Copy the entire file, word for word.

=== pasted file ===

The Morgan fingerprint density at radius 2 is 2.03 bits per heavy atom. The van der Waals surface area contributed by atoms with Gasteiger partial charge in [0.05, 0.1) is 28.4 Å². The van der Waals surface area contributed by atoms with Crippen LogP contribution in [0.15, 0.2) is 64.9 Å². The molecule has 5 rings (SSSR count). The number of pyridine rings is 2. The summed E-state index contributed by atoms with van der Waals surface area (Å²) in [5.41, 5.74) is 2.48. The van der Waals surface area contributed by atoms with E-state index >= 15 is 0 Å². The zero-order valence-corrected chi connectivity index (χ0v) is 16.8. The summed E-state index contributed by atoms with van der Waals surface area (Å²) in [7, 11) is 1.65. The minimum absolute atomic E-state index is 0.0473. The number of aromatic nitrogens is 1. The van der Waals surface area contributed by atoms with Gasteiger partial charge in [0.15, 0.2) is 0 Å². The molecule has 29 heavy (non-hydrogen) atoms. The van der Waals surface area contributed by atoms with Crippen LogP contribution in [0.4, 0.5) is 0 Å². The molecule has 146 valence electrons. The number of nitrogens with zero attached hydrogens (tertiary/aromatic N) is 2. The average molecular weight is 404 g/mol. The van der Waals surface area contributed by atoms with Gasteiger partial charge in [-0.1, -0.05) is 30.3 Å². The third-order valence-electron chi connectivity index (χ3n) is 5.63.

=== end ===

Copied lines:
The Morgan fingerprint density at radius 2 is 2.03 bits per heavy atom. The van der Waals surface area contributed by atoms with Gasteiger partial charge in [0.05, 0.1) is 28.4 Å². The van der Waals surface area contributed by atoms with Crippen LogP contribution in [0.15, 0.2) is 64.9 Å². The molecule has 5 rings (SSSR count). The number of pyridine rings is 2. The summed E-state index contributed by atoms with van der Waals surface area (Å²) in [5.41, 5.74) is 2.48. The van der Waals surface area contributed by atoms with E-state index >= 15 is 0 Å². The zero-order valence-corrected chi connectivity index (χ0v) is 16.8. The summed E-state index contributed by atoms with van der Waals surface area (Å²) in [7, 11) is 1.65. The minimum absolute atomic E-state index is 0.0473. The number of aromatic nitrogens is 1. The van der Waals surface area contributed by atoms with Gasteiger partial charge in [0.15, 0.2) is 0 Å². The molecule has 29 heavy (non-hydrogen) atoms. The van der Waals surface area contributed by atoms with Crippen LogP contribution in [0.4, 0.5) is 0 Å². The molecule has 146 valence electrons. The number of nitrogens with zero attached hydrogens (tertiary/aromatic N) is 2. The average molecular weight is 404 g/mol. The van der Waals surface area contributed by atoms with Gasteiger partial charge in [-0.1, -0.05) is 30.3 Å². The third-order valence-electron chi connectivity index (χ3n) is 5.63.